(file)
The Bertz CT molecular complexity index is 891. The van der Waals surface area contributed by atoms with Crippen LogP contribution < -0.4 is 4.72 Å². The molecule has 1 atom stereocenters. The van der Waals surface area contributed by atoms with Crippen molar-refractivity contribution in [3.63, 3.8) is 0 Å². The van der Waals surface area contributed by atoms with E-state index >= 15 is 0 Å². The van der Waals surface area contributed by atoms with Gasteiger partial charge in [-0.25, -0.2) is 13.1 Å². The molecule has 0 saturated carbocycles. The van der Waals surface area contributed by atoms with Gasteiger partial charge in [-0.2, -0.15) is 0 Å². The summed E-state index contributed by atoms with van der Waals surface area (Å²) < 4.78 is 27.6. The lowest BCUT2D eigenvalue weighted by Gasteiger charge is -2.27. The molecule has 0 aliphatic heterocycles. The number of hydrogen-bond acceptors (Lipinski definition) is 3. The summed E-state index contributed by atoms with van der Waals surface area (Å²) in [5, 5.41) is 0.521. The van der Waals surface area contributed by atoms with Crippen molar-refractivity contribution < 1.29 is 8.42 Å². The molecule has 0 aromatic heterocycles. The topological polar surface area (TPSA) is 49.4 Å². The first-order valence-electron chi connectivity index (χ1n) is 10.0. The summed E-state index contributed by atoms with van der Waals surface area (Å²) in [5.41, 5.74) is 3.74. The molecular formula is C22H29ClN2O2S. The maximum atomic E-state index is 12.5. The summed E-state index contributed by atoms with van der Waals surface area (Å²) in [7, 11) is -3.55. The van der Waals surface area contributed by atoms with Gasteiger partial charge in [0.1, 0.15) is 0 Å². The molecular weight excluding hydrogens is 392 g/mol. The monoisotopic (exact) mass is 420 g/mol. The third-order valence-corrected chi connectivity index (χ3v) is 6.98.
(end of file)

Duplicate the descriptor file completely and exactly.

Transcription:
The Bertz CT molecular complexity index is 891. The van der Waals surface area contributed by atoms with Crippen LogP contribution < -0.4 is 4.72 Å². The molecule has 1 atom stereocenters. The van der Waals surface area contributed by atoms with Crippen molar-refractivity contribution in [3.63, 3.8) is 0 Å². The van der Waals surface area contributed by atoms with E-state index >= 15 is 0 Å². The van der Waals surface area contributed by atoms with Gasteiger partial charge in [-0.25, -0.2) is 13.1 Å². The molecule has 0 saturated carbocycles. The van der Waals surface area contributed by atoms with Gasteiger partial charge in [-0.2, -0.15) is 0 Å². The summed E-state index contributed by atoms with van der Waals surface area (Å²) < 4.78 is 27.6. The lowest BCUT2D eigenvalue weighted by Gasteiger charge is -2.27. The molecule has 0 aliphatic heterocycles. The number of hydrogen-bond acceptors (Lipinski definition) is 3. The summed E-state index contributed by atoms with van der Waals surface area (Å²) in [5, 5.41) is 0.521. The van der Waals surface area contributed by atoms with Crippen molar-refractivity contribution < 1.29 is 8.42 Å². The molecule has 0 aromatic heterocycles. The topological polar surface area (TPSA) is 49.4 Å². The first-order valence-electron chi connectivity index (χ1n) is 10.0. The summed E-state index contributed by atoms with van der Waals surface area (Å²) in [5.41, 5.74) is 3.74. The molecular formula is C22H29ClN2O2S. The maximum atomic E-state index is 12.5. The summed E-state index contributed by atoms with van der Waals surface area (Å²) in [7, 11) is -3.55. The van der Waals surface area contributed by atoms with Gasteiger partial charge in [0.1, 0.15) is 0 Å². The molecular weight excluding hydrogens is 392 g/mol. The monoisotopic (exact) mass is 420 g/mol. The third-order valence-corrected chi connectivity index (χ3v) is 6.98.